Jewish World Review March 4, 2003 / 30 Adar I, 5763
Michigan backing off of mandatory minimum sentences for certain drug crimes
It's lot easier for politics to say I'll be
tough on crime, put the criminals away than to
recognize a system is just too draconian.
BUT WHEN it comes to minor drug infractions-
possession, intent to sell, small amounts, the punishment just
have not fit the crimes in many states.
In Michigan, a first-time offender caught with 50 grams
of narcotics or cocaine, would have to serve at least ten
years, more than many rapists or robbers.
Sometimes so-called "mules," low level drug
transporters, serve more time than the kingpins.
Why? Because the only way to reduce the sentence is
to provide information. The mules don't have to provide,
the kingpins do.
Now as many as 700 first time non-violent drug
offenders in Michigan will be eligible for parole early under
a new law there.
That doesn't mean they get out. It means the authorities
have some discretion. They can evaluate whether the person
deserves to be released early.
The problem with mandatory minimums in these cases
is it removes the judge's authority to evaluate the situation.
Say that a drug leader with X amount of drugs is more
culpable than, let's say, his girlfriend, caught with him, who
he was beating on a regular basis.
If we're going to impoverish many states because of it,
I'd rather see the prisons crowded with repeat offenders or
violent criminals than with small time and first-time drug
Enjoy this writer's work? Why not sign-up for the daily JWR update. It's free. Just click here.
JWR contributor Dan Abrams anchors The Abrams Report, Monday through Friday from 6-7 p.m. ET on MSNBC TV. He also covers legal stories for NBC Nightly News with Tom Brokaw, Today and Dateline NBC. To visit his website, click here. Comment by clicking here.
03/03/03: Why military tribunals could be the best optione of defining them as military
02/28/03: Is prez signaling a return to the American Bar Association ratings for prospective judicial candidates?
02/26/03: And now the "don't-blame-me" attitude is extending to mass deaths
02/10/03: Avoid politicizing the shuttle disaster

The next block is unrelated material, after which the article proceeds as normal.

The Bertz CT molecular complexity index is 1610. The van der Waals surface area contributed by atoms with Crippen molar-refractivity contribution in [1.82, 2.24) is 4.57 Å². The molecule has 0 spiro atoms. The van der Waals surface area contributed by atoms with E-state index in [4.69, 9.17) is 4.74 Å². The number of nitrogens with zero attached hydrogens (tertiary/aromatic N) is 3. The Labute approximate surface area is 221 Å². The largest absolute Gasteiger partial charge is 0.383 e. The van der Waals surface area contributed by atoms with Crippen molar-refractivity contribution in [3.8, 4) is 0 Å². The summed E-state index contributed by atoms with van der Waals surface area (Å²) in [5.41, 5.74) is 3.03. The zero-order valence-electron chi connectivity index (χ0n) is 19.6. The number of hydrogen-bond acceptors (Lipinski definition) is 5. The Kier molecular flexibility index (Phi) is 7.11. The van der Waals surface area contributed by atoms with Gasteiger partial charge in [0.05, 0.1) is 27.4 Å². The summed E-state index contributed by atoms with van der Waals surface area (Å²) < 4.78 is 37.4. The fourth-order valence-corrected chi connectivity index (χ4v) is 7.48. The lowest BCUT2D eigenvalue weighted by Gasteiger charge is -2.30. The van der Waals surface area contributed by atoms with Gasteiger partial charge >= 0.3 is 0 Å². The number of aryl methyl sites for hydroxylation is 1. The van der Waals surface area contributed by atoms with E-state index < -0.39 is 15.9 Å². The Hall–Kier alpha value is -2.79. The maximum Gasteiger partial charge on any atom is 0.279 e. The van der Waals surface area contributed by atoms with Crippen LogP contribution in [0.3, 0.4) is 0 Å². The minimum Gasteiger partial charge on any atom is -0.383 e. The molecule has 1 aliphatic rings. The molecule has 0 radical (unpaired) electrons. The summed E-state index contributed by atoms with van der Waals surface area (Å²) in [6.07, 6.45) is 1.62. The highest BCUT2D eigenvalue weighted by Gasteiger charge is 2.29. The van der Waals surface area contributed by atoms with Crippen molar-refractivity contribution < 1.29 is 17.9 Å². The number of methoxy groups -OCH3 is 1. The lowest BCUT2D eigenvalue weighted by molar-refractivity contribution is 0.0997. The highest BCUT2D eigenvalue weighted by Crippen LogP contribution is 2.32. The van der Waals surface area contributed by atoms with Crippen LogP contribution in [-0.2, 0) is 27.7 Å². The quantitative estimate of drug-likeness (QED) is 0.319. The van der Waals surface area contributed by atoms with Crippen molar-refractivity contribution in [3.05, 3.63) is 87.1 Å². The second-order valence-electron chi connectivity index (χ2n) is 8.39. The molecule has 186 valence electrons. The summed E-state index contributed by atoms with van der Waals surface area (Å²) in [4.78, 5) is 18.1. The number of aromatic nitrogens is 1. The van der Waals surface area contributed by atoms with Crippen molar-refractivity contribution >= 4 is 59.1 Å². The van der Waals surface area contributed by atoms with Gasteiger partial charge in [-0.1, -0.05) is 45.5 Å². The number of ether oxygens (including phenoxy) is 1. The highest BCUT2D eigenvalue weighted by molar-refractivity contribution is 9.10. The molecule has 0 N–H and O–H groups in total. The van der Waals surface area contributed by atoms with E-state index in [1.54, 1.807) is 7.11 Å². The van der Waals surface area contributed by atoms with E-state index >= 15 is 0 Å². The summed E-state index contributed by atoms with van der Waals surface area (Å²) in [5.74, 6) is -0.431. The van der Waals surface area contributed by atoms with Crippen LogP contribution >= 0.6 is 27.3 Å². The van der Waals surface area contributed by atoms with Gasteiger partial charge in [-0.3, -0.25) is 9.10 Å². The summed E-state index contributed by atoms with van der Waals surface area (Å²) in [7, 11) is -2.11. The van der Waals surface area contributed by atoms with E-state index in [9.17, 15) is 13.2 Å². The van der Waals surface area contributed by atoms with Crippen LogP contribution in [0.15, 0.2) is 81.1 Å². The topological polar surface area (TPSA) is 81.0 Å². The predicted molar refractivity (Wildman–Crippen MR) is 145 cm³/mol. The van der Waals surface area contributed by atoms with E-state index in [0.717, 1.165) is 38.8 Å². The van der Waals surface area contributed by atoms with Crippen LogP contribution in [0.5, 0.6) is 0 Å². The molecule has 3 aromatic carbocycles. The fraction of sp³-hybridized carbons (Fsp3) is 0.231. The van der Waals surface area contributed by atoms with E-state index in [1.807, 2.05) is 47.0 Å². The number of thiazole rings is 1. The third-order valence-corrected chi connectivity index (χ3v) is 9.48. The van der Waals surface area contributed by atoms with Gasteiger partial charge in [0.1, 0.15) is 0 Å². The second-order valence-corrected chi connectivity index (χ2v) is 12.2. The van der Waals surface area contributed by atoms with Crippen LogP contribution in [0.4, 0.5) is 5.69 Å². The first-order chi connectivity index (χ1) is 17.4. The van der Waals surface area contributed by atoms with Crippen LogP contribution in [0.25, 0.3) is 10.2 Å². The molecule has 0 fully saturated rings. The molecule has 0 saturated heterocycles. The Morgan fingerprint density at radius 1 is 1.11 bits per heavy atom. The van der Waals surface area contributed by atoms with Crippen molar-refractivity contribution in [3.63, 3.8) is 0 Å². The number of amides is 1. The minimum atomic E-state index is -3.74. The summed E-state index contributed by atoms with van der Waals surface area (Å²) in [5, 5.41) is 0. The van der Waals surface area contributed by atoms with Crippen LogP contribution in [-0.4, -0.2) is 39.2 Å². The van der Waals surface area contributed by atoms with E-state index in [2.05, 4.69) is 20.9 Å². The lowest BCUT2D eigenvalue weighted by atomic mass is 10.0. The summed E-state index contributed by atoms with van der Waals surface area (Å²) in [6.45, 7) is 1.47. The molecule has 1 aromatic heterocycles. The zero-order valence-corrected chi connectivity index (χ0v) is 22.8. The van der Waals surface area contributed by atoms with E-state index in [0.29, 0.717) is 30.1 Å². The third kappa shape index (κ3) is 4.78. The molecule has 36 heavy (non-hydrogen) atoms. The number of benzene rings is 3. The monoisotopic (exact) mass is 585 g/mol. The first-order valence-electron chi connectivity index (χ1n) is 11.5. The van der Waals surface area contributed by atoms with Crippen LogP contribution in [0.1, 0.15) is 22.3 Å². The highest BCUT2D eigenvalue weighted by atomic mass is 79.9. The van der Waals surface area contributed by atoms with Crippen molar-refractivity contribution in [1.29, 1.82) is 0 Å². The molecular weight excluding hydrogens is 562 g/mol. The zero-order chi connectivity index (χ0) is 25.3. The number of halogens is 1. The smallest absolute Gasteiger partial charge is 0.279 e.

01/29/03: A litany of violations? That Saddam has not disarmed is already a given
01/23/03: Why the feds should not give up on the prosecution of alleged 20th hijacker in a federal court
01/22/03: What was Powell thinking?
01/21/03: Human rights groups still don't get it when it comes to the new war on terror
01/16/03: Yet another reason why we shouldn't trust the Saudis
01/13/03: Why the administration should share intelligence with U.N. inspectors
01/10/03: From a special punishment to a garden variety one
01/08/03: Should victims of a terror attack sue the city?
01/06/03: The "Jackpot Jury" syndrome continues
12/30/02: It's the holidays, let me order my wine!
12/20/02: The judge who dropped the ball in the battle over who owns Barry Bonds' 73rd home run ball, valued at nearly $2 million
12/19/02: Requiring Pakistani and Saudi male visitors to register with the INS
12/18/02: Why many seem to misunderstand Iraq's international obligations
12/17/02: Shouldn't there be a standard for what would trigger a war with Iraq?
12/13/02: Judge Rose by what he did on the field
12/12/02: Manhattan prosecutors making a mistake in the Central Park jogger case
12/11/02: Why our government refuses to fully cooperate in the prosecution of a possible 9/11 conspirator
12/10/02: Hezbollah, not a terrorist organization, says Canada
12/09/02: The world's cynical view of America
12/04/02: Why we need to stop electing judges
11/27/02: Why men should be able to sue women who lie about who's the daddy
11/26/02: Training lawyers to be touchy-feely
11/25/02: The story of a real American hero
11/22/02: In Illinois, academics lawyers, judges hurting their pro-life cause
11/15/02: A close reading of Iraq's letter of acceptance makes it clear that Saddam will almost certainly refuse to live up to its terms
11/14/02: Al Jazeera: A state-sponsored mouth-piece
11/13/02: Should Moussaoui be sent to a military tribunal?
11/12/02: Should human rights activists complain about the detainees' treatment?
© 2002, MSNBC